It should be noted that none of the study participants had any chronic disease or acid base imbalance. The fact that urinary pH increased following supplementation suggests that the subjects were not alkaline depleted. Nevertheless, the dosage provided enough additional alkaline minerals to improve alkaline mineral related processes of acid buffering.

Several studies have shown that increased dietary intake of alkaline mineral supplementation reduced the risk for several chronic disease conditions, mainly osteoporosis [11,19,20]. The aim of this study was not to prove the hypothesis if the intake of this supplement was associated with an improvement in any of these diseases and, therefore, no specific markers were analysed in blood or urine. Thus, it is speculative, if the evidenced alkalisation of blood and urine could have an impact on any of these chronic degenerative diseases. In view of the fact that the acidogenic properties and the resulting health problems of the prevailing western diet are more and more accepted, it remains an intriguing opportunity to correct the acid forming nutrients by alkaline minerals. Of course, changes in dietary behaviour, such as adding more fruit and reducing animal protein intake, should always be the first option [21,22].

We acknowledge the fact that the study was not placebo-controlled. It was not possible to design a placebo with a comparable solubility and flavour. However, we believe that the examination of the same measures with and without supplementation and including acute and chronic supplementation with dietary intake staying stable may, along with the unequivocal results, partly compensate for this weakness.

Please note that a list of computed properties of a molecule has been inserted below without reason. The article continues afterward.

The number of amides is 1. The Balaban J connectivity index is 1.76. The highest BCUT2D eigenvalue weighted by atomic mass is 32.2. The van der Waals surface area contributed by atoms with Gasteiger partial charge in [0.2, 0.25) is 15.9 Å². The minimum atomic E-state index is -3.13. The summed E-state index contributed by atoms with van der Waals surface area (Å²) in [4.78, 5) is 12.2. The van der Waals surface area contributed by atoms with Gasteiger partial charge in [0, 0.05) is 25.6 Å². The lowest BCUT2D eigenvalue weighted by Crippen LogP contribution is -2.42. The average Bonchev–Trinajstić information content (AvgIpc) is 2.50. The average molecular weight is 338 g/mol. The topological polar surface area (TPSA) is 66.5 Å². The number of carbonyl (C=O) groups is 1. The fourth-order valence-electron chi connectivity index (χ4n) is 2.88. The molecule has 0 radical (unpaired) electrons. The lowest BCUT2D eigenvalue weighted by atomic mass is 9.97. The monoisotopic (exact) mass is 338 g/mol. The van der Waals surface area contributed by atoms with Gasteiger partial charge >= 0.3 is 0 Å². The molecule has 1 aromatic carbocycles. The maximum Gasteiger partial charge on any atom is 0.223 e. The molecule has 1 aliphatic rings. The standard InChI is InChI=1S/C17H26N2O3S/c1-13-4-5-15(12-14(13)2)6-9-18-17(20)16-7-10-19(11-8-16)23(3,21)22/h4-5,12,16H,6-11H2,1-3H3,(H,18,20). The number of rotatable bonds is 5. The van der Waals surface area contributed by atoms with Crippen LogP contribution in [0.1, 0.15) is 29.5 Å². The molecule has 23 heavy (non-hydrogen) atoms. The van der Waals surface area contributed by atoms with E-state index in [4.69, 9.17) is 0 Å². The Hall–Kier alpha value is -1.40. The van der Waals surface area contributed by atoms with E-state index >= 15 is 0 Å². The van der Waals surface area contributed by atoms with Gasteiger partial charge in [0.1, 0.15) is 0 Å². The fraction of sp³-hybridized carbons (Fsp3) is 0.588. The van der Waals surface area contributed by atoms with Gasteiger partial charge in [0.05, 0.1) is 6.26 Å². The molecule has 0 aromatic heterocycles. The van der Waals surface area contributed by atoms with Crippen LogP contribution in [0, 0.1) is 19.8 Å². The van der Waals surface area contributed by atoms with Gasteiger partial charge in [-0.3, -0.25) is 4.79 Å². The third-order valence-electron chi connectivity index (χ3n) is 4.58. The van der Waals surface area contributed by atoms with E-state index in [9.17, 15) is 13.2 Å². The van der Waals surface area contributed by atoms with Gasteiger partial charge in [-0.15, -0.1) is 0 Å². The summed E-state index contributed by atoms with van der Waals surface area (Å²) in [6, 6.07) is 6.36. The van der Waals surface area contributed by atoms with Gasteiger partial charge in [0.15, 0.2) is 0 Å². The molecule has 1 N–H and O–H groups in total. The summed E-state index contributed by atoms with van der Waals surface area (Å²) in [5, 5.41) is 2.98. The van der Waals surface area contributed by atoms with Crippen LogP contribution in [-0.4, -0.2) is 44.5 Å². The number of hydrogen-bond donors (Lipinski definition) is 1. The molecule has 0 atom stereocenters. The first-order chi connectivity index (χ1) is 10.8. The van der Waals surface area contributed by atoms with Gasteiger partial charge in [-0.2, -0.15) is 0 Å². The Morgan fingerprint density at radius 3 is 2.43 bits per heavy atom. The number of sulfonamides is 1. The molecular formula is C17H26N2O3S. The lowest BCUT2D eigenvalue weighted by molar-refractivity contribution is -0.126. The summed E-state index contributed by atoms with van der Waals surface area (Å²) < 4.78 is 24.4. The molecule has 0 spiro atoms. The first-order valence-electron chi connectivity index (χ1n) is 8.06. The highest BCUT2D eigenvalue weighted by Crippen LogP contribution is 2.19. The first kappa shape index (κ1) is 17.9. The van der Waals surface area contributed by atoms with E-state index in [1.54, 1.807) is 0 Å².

In conclusion, the results this study have shown that a supplementation with alkaline minerals was associated with a significant and rapid increase in blood and urinary pH and a long term increase in urinary pH after 1 week of supplementation. The health related issues of these findings remain to be determined in future studies.

Competing interests

The authors declare that they have no competing interests.
Authors' contributions

DK, AB, and PD conceived the idea for this study and participated in the design and coordination. DK and KM carried out the experiments and coordinated the collection of data. DK and PD performed the statistical analyses. PD, DK and AB helped for synthesis of the results and to draft the manuscript. HHD participated in study design and coordination. All authors read and approved the final manuscript.